Former nursing home operator guilty of failing to report abuse
Saturday, November 23, 2002
ST. CHARLES, Mo. -- A former nursing home operator and its president were found guilty Thursday of failing to report elderly abuse in a case where the 78-year-old patient later died.
The jury recommended that Claywest nursing home president Charles B. Kaiser III get the maximum sentence of one year in the county jail and a $1,000 fine. The St. Charles nursing home and Chesterfield-based operator American Healthcare Management each face a fine of up to $5,000. The jury did not recommend an amount.
Failure to report elderly abuse to state officials is a misdemeanor.
Nurse's aide Karl Willard previously pleaded no contest to elderly abuse, and is serving 15 years in prison.
Prosecutor Philip Groenweghe asked the jury to send Kaiser, 45, and his corporation a message.
"Corporate greed can cost people's lives," Groenweghe said in closing arguments. "That is what happened here."
The jury deliberated for two hours after the three-day trial in St. Charles County Circuit Court.
Nurse's assistant Ann Chambers testified that she and a co-worker told two supervisors they suspected an aide had beaten Alzheimer's patient Marshall Rhodes in July and August 1999. In the second incident Rhodes was taken to a hospital after nurses found him in his room with a split lip and wearing a torn, bloodstained gown.
Family reached settlement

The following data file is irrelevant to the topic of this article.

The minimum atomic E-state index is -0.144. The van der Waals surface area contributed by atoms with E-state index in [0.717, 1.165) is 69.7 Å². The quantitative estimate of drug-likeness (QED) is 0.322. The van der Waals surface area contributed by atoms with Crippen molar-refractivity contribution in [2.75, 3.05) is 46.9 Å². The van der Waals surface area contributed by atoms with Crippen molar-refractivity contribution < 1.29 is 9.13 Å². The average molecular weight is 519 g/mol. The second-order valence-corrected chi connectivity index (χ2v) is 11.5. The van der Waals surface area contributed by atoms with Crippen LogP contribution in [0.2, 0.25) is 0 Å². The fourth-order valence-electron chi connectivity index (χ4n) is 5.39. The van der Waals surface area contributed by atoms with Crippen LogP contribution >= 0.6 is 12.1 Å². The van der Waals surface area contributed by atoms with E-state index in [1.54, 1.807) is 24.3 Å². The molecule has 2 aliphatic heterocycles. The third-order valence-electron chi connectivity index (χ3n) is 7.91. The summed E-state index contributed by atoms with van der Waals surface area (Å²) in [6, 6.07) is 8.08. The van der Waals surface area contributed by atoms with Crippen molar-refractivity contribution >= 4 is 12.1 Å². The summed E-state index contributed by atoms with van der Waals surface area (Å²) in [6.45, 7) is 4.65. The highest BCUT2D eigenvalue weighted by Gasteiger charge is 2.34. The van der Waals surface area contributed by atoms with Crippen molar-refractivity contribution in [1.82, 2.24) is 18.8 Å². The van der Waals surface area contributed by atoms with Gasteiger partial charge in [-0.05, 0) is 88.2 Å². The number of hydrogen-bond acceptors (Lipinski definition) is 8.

Rhodes died less than a week after being hospitalized. His family reached a settlement in a wrongful death suit against American Healthcare Management in October 2000.
After Rhodes's death, two nursing home administrators were also charged with failure to report elderly abuse. Cheryl Davis was acquitted in November 2000. The charge against Betty Via will be dropped in exchange for her testimony in this week's trial.
Kaiser's attorney, Deborah Alessi, argued that it was Via who played down the story to Kaiser because she did not want to be fired. Alessi said Kaiser should not be held liable for not reporting information he didn't have.
But prosecutors presented evidence they called their "smoking gun" -- a copy of an e-mail Via sent Kaiser, saying that a local Division of Aging official told her the incident should be reported to the state hot line.
Kaiser responded that he had already spoken with a state official and that "this is NOT suspected abuse and neglect."
Via testified she feared losing her job if she called the hot line herself.